The final communique of the Boris Johnson-hosted summit in Cornwall revealed that the leaders only managed to commit to sharing 870m spare doses over the next year, despite a high profile commitment to a billion.
The document insists that taken together with separate financial commitments it would mean the G7 has shared more than two billion doses since the start of the pandemic, and has met the 1bn target for the next year.
But the leaders are facing criticism from the likes of Oxfam, which accused leaders of “cooking the books” with its vaccine figures.
“A billion vaccine doses would have been a drop in the bucket, but they didn’t even manage that,” the charity said.
Earlier, former UK prime minister Gordon Brown said the summit will go down as “unforgivable moral failure” as the World Health Organisation (WHO) estimates that 11bn doses - more than ten times the number pledged - are needed to stamp out the pandemic.
At his closing summit press conference, Johnson rejected Brown’s criticism, highlighting US president Joe Biden’s commitment to providing 500m Pfizer vaccines for 92 low and lower-middle income countries and the African Union.
“This is another billion made up of a massive contribution by the United States and other friends,” the UK prime minister said.
He said the UK’s contribution is another 100m from now to next June of the vaccines.
He said: “Already of the 1.5bn vaccines that have been distributed around the world, I think that people in this country should be very proud that half a billion of them are as a result of the actions taken by the UK government in doing that deal with the Oxford scientists and AstraZeneca to distribute it at cost.”
He added: “We are going flat out and we are producing vaccines as fast as we can, and distributing them as fast as we can”.
The target to vaccinate the world by the end of next year will be done “very largely thanks to the efforts of the countries who have come here today”, according to Johnson.
But Oxfam’s head of inequality policy Max Lawson said leaders had “cooked the books” on vaccines and “completely failed” to meet the challenge of the biggest health emergency in a century.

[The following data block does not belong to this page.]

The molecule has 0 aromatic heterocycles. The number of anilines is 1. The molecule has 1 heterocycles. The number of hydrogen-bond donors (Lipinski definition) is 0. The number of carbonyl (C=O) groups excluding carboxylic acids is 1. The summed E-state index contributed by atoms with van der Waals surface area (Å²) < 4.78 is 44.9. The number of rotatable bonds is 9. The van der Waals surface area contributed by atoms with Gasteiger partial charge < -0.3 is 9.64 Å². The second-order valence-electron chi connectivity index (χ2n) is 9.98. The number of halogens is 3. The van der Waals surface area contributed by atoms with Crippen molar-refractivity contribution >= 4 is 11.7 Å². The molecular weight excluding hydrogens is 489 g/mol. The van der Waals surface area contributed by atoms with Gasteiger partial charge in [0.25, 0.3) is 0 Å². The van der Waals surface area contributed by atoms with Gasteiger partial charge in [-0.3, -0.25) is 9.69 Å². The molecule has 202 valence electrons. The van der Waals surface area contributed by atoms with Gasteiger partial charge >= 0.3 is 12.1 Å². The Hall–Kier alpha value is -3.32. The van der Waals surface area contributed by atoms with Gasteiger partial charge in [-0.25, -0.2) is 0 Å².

“This G7 summit will live on infamy,” he concluded.
Edwin Ikhuoria, of the anti-poverty campaign One, said: “Throughout the summit we have heard strong words from the leaders but without the new investment to make their ambitions a reality.
“Crucially, the failure to get life-saving vaccines to the whole planet as fast as possible, means this was not the historic moment that people around the world were hoping for and leaves us little closer to ending the pandemic.”
What else was agreed at the G7 summit?
G7 leaders renewed calls for a further investigation into the origin of Covid-19, following Biden’s surprise decision to order US intelligence agencies to continue probing the Wuhan “lab leak” theory.
The final summit communique called for a “timely, transparent, expert-led, and science-based WHO [World Health Organisation]-convened phase 2 Covid-19 origins study” including in China.
Johnson said that the best advice available to him remained that the virus jumped species from an animal.
However he said that it was important to keep an open mind as to what exactly happened.
“At the moment, the advice that we have had is that it doesn’t look as though this particular disease of zoonotic origin came from a lab,” he said.
“Clearly anybody sensible would want to keep an open mind about that.”
America’s wariness of China is continuing despite Biden replacing Donald Trump in the White House.
The president managed to convince leaders to sign up to a rival to Beijing’s influential Belt and Road investment programme in an effort to counter growing Chinese influence.
The Build Back Better World (B3W) programme will fund infrastructure, including green technology, and support growth in developing countries.
Leaders meanwhile pledged to call on China to “respect human rights and fundamental freedoms”, including in Xinjiang where Uighurs are believed to be suffering brutal human rights abuses that some say amount to genocide.
It also raised the situation in Hong Kong, calling on Beijing to respect its “rights, freedoms and high degree of autonomy”.
But reports suggest that there were some disagreements over how strong the language on China should be.
The G7 is committed to supporting a green revolution that creates jobs, cuts emissions and seeks to limit the rise in global temperatures to 1.5 degrees
Leaders set out the action they will take to slash carbon emissions, including measures like ending the use of unabated coal power - although they were unable to set a deadline for this.
The leaders did commit to ending funding for carbon-emitting overseas projects by the end of the year but the failure to agree a timeline may worry Johnson in the run-up to the Cp26 climate summit in Glasgow at which he is hoping to strike a much bigger global deal.
The G7 also set a goal of conserving or protecting at least 30% of their land and marine areas by 2030 as part of a push to reach that level of protection globally.
But Oxfam criticised the failure to make new pledges of climate finance, arguing that developing nations were looking for progress ahead of Cop26.
“Vague promises of new financing for green development projects should not distract from this goal,” the charity said.
This article originally appeared on HuffPost UK and has been updated.